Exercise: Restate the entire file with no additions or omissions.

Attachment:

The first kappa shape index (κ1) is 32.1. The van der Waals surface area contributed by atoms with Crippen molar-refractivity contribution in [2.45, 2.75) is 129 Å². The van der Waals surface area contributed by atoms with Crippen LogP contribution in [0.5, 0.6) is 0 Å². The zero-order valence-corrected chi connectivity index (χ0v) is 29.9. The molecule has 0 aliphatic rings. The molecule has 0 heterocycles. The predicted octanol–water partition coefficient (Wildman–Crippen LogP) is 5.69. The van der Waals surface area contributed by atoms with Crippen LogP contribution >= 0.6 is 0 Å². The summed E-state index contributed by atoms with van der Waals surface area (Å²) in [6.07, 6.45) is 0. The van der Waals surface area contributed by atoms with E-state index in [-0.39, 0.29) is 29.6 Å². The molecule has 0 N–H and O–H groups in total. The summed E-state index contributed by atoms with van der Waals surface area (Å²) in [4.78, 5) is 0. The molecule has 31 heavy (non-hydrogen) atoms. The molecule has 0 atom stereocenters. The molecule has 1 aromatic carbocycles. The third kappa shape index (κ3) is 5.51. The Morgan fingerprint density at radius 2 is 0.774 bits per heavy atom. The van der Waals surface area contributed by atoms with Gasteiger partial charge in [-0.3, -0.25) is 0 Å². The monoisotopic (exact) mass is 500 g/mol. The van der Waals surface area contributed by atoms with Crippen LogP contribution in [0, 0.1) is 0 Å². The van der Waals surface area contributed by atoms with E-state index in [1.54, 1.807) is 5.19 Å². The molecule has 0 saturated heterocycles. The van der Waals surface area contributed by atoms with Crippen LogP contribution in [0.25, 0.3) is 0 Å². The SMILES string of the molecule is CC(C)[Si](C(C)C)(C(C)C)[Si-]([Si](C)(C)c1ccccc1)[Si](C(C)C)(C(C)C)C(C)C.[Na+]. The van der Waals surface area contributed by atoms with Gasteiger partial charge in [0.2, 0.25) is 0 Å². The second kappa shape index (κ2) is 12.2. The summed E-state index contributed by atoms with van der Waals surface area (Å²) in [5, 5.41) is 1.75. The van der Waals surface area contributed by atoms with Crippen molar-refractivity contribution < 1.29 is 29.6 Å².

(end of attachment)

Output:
The first kappa shape index (κ1) is 32.1. The van der Waals surface area contributed by atoms with Crippen molar-refractivity contribution in [2.45, 2.75) is 129 Å². The van der Waals surface area contributed by atoms with Crippen LogP contribution in [0.5, 0.6) is 0 Å². The zero-order valence-corrected chi connectivity index (χ0v) is 29.9. The molecule has 0 aliphatic rings. The molecule has 0 heterocycles. The predicted octanol–water partition coefficient (Wildman–Crippen LogP) is 5.69. The van der Waals surface area contributed by atoms with Crippen LogP contribution >= 0.6 is 0 Å². The summed E-state index contributed by atoms with van der Waals surface area (Å²) in [6.07, 6.45) is 0. The van der Waals surface area contributed by atoms with E-state index in [-0.39, 0.29) is 29.6 Å². The molecule has 0 N–H and O–H groups in total. The summed E-state index contributed by atoms with van der Waals surface area (Å²) in [4.78, 5) is 0. The molecule has 31 heavy (non-hydrogen) atoms. The molecule has 0 atom stereocenters. The molecule has 1 aromatic carbocycles. The third kappa shape index (κ3) is 5.51. The Morgan fingerprint density at radius 2 is 0.774 bits per heavy atom. The van der Waals surface area contributed by atoms with Gasteiger partial charge in [-0.3, -0.25) is 0 Å². The monoisotopic (exact) mass is 500 g/mol. The van der Waals surface area contributed by atoms with Crippen LogP contribution in [0, 0.1) is 0 Å². The van der Waals surface area contributed by atoms with E-state index in [1.54, 1.807) is 5.19 Å². The molecule has 0 saturated heterocycles. The van der Waals surface area contributed by atoms with Crippen LogP contribution in [0.25, 0.3) is 0 Å². The SMILES string of the molecule is CC(C)[Si](C(C)C)(C(C)C)[Si-]([Si](C)(C)c1ccccc1)[Si](C(C)C)(C(C)C)C(C)C.[Na+]. The van der Waals surface area contributed by atoms with Gasteiger partial charge in [0.2, 0.25) is 0 Å². The second kappa shape index (κ2) is 12.2. The summed E-state index contributed by atoms with van der Waals surface area (Å²) in [5, 5.41) is 1.75. The van der Waals surface area contributed by atoms with Crippen molar-refractivity contribution < 1.29 is 29.6 Å².